Phoenix Park Combats the Canker14th May 2012
Lessons In Tree Care From Ancient Egypt.15th June 2012
The practice of arboriculture is ancient. The image above shows it was a subject worthy of being painted about on ancient Egyptian tomb walls, clearly showing people transplanting and caring for trees. The word arboriculture is also old; derived from the Latin arbor (tree), and cultura (tending or caring). Today the terms “Arboriculturist” and “Arboriculturalist” are both used to describe a person who practices professional arboriculture – but which one is the right word?
Arboriculture was a term apparently well used in the 18th century. The Scottish author John Grigor seems to have been the first to publish the word in his book –Arboriculture (1868). Indeed, the RFS Royal Forestry Societies were originally known as arboricultural societies, the Royal Scottish Arboricultural Society was founded in 1854 and the English Royal Arboricultural Society was founded in 1882. It wasn’t until 1931 that the Royal English Arboricultural Society changed its name to Royal English Forestry Society. It was in the early 1930s that the use of the term arboriculture became distinct from forestry or silviculture – as tree care when the focus is amenity and the primary objective is not that of timber production.
In English grammar the suffix ‘ist’ is added to words to form nouns denoting a member of a profession or one interested in something. In the same way a person who practices biology is a biologist and one who practices ecology is an ecologist, to describe a person who practices arboriculture an ‘ist’ was added and they became known as an ‘arboriculturist’, and to describe things related to arboriculture the adjective was therefore ‘arboricultural’.
In America, as was the trend around this time, the word was simplified to ‘arborist’. However, (although it drips off the tongue a little easier) arborist makes less grammatical sense. In much the same way as we don’t not refer to a ‘biolist’ or ‘ecolist’. Furthermore, the term arborist quickly became synonymous with the role of tree surgeon, the person who undertakes the physical work of climbing and pruning or felling trees. As such, the term arboriculturist continued to be used to describe those who practice professional arboriculture.
Curiously, in the UK spelling, an additional suffix started to appear and arboriculturist became arboricultur’al’ist. Although you can add various derivational suffixes on to most English words to create new longer words, including ‘ist’ and ‘al’, the Cambridge Encyclopedia of the English Language suggests, it would be rare to have more than one derivational suffixes. So quite why and when the additional ‘al’ introduced itself into the term is unknown. It’s popularity may well have sprung from the late, great, N. D. G. James who in 1972 released The Arboriculturalist’s Companion: A Guide to the Care of Trees. N.D.G. James was president of the Royal Forestry Society and a major force for increasing the importance of arboriculture in the UK; in the 60’s he pioneered the first examinations in arboriculture, the RFS diploma. N.D.G. James clearly knew his stuff and was rightly well respected, yet it’s unclear quite why he chose to add the extra ‘al’ when publishing the ‘Arboriculturalist’s Companion’. Due to his authority within the industry, following this book, the use of the term arboriculturalist over arboriculturist seemingly became the preferred spelling amongst many in the UK and we now have both terms being used interchangeably.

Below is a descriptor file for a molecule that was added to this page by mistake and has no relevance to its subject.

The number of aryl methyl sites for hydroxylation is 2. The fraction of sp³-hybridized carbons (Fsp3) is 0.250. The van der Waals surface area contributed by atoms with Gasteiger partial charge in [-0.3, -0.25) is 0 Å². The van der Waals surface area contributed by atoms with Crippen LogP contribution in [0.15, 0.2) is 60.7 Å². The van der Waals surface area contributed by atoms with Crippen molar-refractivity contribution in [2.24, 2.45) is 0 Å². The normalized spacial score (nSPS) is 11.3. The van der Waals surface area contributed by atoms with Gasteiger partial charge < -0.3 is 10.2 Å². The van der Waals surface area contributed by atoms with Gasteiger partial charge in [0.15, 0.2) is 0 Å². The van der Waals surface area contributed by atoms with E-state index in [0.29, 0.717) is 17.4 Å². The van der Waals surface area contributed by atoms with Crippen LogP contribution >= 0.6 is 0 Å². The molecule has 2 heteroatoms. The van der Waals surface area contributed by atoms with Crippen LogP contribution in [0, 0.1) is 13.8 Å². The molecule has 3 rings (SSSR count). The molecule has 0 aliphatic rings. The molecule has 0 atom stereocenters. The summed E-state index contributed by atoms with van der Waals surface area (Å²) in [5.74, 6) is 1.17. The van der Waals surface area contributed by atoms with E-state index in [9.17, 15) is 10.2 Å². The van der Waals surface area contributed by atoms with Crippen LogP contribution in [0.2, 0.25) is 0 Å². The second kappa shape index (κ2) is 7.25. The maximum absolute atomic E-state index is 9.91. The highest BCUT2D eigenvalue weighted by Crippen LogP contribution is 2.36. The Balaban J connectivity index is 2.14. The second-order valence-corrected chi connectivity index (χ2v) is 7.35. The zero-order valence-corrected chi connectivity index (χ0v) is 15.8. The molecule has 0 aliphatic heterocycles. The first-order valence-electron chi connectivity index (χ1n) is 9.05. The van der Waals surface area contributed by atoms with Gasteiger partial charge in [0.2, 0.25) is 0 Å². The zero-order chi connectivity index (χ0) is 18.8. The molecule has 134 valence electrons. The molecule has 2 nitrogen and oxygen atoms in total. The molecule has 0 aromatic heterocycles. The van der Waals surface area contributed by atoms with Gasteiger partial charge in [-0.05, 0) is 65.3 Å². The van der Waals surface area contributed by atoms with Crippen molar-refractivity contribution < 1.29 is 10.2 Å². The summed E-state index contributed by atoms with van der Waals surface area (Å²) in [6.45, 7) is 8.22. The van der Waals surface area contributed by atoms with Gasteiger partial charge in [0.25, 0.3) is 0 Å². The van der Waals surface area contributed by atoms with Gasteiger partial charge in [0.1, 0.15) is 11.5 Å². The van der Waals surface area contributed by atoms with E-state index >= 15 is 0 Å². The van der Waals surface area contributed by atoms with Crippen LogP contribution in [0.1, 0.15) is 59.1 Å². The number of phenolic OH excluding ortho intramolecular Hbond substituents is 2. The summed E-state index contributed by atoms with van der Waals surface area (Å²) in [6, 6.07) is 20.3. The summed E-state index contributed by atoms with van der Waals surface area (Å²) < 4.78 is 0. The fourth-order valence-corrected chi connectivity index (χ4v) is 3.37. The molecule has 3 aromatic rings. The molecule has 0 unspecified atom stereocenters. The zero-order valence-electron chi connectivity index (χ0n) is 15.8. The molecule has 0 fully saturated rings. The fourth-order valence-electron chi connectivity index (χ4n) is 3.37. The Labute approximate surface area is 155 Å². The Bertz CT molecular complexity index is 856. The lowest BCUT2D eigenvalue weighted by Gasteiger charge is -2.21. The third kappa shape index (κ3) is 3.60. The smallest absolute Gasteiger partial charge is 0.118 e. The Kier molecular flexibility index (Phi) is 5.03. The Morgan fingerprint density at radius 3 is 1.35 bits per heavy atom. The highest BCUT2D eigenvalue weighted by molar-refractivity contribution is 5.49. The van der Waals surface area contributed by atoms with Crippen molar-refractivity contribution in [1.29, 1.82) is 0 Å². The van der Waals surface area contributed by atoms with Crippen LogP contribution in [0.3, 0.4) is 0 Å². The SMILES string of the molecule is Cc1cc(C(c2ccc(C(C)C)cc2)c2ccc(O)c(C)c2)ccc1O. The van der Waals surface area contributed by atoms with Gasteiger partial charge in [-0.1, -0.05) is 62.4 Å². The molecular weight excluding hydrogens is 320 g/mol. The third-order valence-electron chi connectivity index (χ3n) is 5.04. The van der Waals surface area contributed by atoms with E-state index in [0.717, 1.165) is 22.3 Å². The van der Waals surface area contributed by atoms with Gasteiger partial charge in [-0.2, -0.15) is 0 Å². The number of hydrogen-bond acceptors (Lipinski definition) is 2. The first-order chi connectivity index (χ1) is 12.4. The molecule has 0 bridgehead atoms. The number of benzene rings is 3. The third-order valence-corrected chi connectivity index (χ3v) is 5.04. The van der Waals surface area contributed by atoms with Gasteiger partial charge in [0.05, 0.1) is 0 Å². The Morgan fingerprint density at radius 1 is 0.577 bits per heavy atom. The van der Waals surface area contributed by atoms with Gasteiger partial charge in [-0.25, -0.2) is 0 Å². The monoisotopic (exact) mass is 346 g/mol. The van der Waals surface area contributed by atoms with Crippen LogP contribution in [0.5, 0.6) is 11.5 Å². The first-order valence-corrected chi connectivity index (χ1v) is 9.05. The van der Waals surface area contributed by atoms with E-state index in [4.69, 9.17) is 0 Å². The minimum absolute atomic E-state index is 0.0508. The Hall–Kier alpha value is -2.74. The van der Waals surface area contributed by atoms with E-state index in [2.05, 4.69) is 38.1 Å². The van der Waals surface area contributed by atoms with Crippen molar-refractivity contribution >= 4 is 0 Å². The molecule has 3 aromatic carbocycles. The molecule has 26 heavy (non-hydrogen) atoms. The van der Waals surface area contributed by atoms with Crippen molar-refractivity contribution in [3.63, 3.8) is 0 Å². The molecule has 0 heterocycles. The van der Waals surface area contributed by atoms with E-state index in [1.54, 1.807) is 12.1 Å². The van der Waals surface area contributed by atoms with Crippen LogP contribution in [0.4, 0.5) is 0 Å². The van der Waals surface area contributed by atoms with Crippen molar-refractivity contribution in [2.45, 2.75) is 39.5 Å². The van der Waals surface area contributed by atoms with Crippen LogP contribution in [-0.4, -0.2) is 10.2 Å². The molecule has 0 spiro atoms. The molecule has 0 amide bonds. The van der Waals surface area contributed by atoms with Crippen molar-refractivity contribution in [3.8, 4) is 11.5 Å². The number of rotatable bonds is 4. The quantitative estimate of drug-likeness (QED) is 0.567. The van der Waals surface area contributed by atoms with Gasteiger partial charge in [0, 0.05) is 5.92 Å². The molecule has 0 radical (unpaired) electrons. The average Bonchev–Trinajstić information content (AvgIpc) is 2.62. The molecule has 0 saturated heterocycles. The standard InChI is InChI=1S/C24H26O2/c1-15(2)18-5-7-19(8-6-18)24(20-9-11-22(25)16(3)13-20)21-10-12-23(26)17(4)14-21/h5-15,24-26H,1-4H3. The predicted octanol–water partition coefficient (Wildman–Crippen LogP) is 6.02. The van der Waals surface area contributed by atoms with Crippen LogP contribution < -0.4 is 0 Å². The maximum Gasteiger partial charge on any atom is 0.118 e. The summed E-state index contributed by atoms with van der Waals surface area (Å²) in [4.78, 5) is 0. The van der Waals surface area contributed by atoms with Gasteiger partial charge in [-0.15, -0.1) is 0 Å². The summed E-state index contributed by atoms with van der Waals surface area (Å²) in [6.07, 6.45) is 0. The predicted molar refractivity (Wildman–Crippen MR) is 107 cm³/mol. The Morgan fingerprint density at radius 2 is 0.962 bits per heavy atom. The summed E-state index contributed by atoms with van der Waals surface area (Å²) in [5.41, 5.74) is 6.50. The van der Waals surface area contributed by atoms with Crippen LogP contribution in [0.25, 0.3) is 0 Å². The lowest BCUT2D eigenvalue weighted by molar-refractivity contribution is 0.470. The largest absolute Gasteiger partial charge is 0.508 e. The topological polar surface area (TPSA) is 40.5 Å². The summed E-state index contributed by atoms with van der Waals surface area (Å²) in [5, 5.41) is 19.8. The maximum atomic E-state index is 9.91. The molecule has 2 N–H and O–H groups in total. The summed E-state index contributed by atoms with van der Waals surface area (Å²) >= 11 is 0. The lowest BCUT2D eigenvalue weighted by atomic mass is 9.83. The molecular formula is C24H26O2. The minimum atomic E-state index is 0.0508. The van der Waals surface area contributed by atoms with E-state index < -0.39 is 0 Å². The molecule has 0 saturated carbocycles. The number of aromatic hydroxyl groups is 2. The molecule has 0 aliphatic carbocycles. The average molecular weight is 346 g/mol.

Stemming from this confusion, many within the profession now scrupulously avoid using either of the words at all. Looking at the Arboricultural Association web pages I can find little or no reference to an arboriculturist. Similarly, the newly created Consulting Arborists Society seems to have side stepped both the terms. But does it matter? Should you keep on using whichever version of the word you prefer? Arbs, Arborist, Arboriculturist, Arboriculturalist…how about Arboriculturalisticarianizationalizer?!
The practice of arboriculture may be ancient but as a profession we are relatively new and are struggling to be perceived as ‘professional’. If we can’t be clear and consistent on how to spell what we practice what hope is there of being seen as a legitimate profession?
To clarify; the Oxford English Dictionary has the noun of arboriculture as ‘arboriculturist‘; likewise the Collins pocket dictionary refers to ‘arboriculturist’ (they don’t list ‘Arboriculturalist’). Leading authorities within the industry are now clear: The Terms and Definitions of the British Standard 5837:2012 refer to an arboriculturist (as a person who has, through relevant education, training and experience, gained expertise in the field of trees in relation to construction). By law, a Professional Member of the Institute of Chartered Foresters may describe him or herself as a Chartered Forester or Chartered Arboriculturist.
It is true that what we ‘do’ is more important than what we call ourselves and admittedly ‘Arboriculturist’ is a bit of a mouthful; but you don’t see an ethnobotanist shying away from their title. There is enough authority now to say arboriculturalist is misspelt and those who continue using the superfluous suffix “al” will increasingly feel abashed. Language evolves just like everything else and the terms which are retained over time are “naturally selected”. If the slang ‘arbs’ or ‘arborists’ proves a more effective word to the concept of an arboriculturist in any given conversation then that’s all well and good. Yet it will be more difficult to move towards professionalism without an agreed upon convention of the term.
Arbolist… look up the word. I don’t know; Maybe I made it up. Anyway, it’s an arbo-tree-ist, somebody who knows about trees. (George W. Bush, August 21, 2001).
Adam Winson, Tree Consultant